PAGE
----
It kept the soil consistently moist, essentially weed free (about 95% weed free) and it meant that we could actually go into the garden after a rain. Normally - we needed to wait about 2 days for the heavy clay soil to dry a bit - otherwise - there was a couple pounds of the stuff stuck to your shoes or feet.

The best part - after doing this for 2 or 3 years and plowing everything under in the fall - the soil texture had changed significantly - lots more hummus, friable texture instead of fist sized lumps, WAY more fertile. We had huge yields of potatoes, squash, tomatoes - with a LOT less work.

Coordination Queen said...

This is my first year attempting a garden. We're trying blueberries, raspberries, canteloupe, watermelon, cucumber, cauliflower, bell peppers & tomatoes. We also planted a pear tree and a peach tree, but I'm not planning on seeing anything out of those for a couple of years.

Carolyn said...

I couldn't agree more. Check out my blog to see our Garden and my backyard bucket garden!

Sharron said...

Oh you southerners. Love to "brag" about all your rain! We had an aunt who complained about having to water her garden two times one summer . . and she had lived in Tucson, AZ for several years. We thought it was pretty funny!

Gabrielle said...

Yep, there has been lots of rain this season. Don't worry, with it comes lots of mosquitos! :) Happy Gardening!

Paula said...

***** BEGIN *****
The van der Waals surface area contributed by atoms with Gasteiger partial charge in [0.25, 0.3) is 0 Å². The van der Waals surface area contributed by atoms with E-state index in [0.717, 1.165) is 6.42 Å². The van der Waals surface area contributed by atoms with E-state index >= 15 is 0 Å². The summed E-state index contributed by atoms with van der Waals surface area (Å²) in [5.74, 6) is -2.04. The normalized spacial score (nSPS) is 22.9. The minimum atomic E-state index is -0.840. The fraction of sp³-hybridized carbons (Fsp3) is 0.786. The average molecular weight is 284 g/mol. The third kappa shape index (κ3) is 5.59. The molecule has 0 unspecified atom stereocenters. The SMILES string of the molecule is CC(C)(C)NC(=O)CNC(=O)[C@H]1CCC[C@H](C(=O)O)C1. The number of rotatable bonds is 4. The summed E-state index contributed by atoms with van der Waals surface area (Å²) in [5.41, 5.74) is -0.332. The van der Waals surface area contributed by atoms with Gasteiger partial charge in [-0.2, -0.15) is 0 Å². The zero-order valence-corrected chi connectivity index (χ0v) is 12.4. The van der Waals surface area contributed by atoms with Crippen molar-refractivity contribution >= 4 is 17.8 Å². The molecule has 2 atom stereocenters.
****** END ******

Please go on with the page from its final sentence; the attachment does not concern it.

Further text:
I have a garden series and some pictures on my site as well. Its called lasagna gardening. It has been fun.

Quick note about your mint? Did you just plant that this year? And is it in a container all by itself planted? I planted mint once and now it is completely covering everything and I am having a hard time killing it. Keep an eye out for that.

Shreela said...
This comment has been removed by the author.
Shreela said...

After battling poor, clay soil for a few seasons, plus we're flooding more (thanks to certain neighbors buying dirt, which the neighbors are gathering to discuss possible lawsuits), I've started my first raised bed garden from a discarded bookshelf my neighbors threw away. I might try tires, and self-watering containers too, after summer with upper 90s-100s.

I've put in a poblano pepper (its looking a bit yellowish, I'll have to study why), better boy tomato that has quite a few flowers, and 2 leftover tomatoes from last year that survived the winter -- one has a green tomato already.

I also have 2 small chaya trees (perennial tree "spinach") that are looking quite good, and I need to put them in the ground after I build up the soil above the flood line. I also planted a chayote squash that hasn't greened up yet (I sprouted it in the cabinet).